To Build a Fire Questions and Answers

Jack London

Read real teacher answers to our most interesting To Build a Fire questions.

Why do we identify with the protagonist of "To Build a Fire"?

It is especially interesting to note that there is nothing at all likable about the solitary man in Jack London's story, and yet this man engages our sympathy. He is portrayed as brutal, selfish, and not particularly intelligent. He treats his poor dog with cruelty, and toward the end he tries to kill it so he can warm his frozen hands in the dead body. The author gives him an unpleasant appearance with his shaggy beard filled with frozen tobacco juice. And yet we identify with him because he is the only human being in the whole picture. There is a conflict between man and nature, and, being human ourselves, we find ourselves identifying with the man. Furthermore, we are held in his point of view from the beginning until he is dead in the snow. After that we identify briefly with the dog, because now it is a conflict of an animal against nature, and we are closer to the animal than to the blinding-white, ice-cold, forbidding landscape. The story shows that a viewpoint character does not have to have any good qualities, any redeeming features, in order to evoke reader identification. The reader sometimes identifies with a character on the basis of his or her motivation and the problems created by that motivation; and the reader almost always identifies with the character through whose point of view the story is revealed.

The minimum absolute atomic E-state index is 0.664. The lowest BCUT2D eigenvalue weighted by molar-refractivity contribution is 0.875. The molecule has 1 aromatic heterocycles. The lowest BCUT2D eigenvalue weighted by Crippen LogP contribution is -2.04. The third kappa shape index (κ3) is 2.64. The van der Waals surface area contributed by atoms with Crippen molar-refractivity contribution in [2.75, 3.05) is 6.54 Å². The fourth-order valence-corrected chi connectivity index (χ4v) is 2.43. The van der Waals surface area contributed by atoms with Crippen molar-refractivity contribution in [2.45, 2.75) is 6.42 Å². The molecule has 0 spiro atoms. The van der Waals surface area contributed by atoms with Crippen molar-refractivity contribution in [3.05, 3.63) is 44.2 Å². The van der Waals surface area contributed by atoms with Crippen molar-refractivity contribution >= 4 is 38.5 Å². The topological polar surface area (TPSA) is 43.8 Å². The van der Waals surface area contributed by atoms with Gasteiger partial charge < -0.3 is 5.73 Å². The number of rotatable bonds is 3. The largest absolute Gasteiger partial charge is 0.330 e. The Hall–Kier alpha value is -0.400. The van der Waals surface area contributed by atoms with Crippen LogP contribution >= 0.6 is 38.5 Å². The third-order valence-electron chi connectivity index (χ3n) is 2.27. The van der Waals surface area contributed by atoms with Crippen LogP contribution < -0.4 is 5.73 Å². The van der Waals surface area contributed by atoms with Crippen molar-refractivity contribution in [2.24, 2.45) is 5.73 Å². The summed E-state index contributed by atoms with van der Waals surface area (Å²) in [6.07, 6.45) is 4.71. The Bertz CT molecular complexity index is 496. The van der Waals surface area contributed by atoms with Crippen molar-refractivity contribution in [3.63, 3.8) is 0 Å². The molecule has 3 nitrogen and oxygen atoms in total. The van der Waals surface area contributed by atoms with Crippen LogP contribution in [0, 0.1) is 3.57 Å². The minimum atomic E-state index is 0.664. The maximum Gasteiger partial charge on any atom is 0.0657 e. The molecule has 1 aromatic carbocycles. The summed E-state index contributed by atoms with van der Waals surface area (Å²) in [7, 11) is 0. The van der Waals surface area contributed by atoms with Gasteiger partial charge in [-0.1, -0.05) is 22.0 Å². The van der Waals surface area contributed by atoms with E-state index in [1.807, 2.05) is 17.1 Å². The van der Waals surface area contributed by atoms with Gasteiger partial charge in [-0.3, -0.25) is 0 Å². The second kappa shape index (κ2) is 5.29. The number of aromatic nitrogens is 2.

It is, of course, significant that the man is all alone in the frozen wilderness. This symbolizes nature's indifference and man's essential loneliness in a godless universe.




What does "To Build a Fire" suggest about death?

In both Jack London's "To Build a Fire" and Leo Tolstoy's "The Death of Ivan Ilyich," the protagonists fear death and resist giving in to death until the last moment. Then they both discover that death is something different from what they feared. 

In "To Build a Fire," when the anonymous protagonist is freezing to death in the snow, he has the following epiphany:

Well, he was bound to freeze anyway, and he might as well take it decently. With this new-found peace of mind came the first glimmerings of drowsiness. A good idea, he thought, to sleep off to death. It was like taking an anesthetic. Freezing was not so bad as people thought. There were lots worse ways to die.... Then the man drowsed off into what seemed to him the most comfortable and satisfying sleep he had ever known. 

And in "The Death of Ivan Ilyich," when Ilyich has gone through all the stages of his terminal disease and has reached the end, he has a similar epiphany:

And suddenly it grew clear to him that what had been oppressing him and would not leave him was all dropping away at once from two sides, from ten sides, and from all sides. He was sorry for them, he must act so as not to hurt them: release them and free himself from these sufferings. "How good and how simple!" ... He sought his former accustomed fear of death and did not find it. "Where is it? What death?" There was no fear because there was no death. In place of death there was light. "So that's what it is!" he suddenly exclaimed aloud. "What joy!" 

Neither of these men is religious. They do not die with any hope of an afterlife. But both come to realize that nature itself is pitiless and merciful, totally indifferent but not in the least punitive or sadistic. Both stories end by giving the reader reassurance about his own inevitable fate.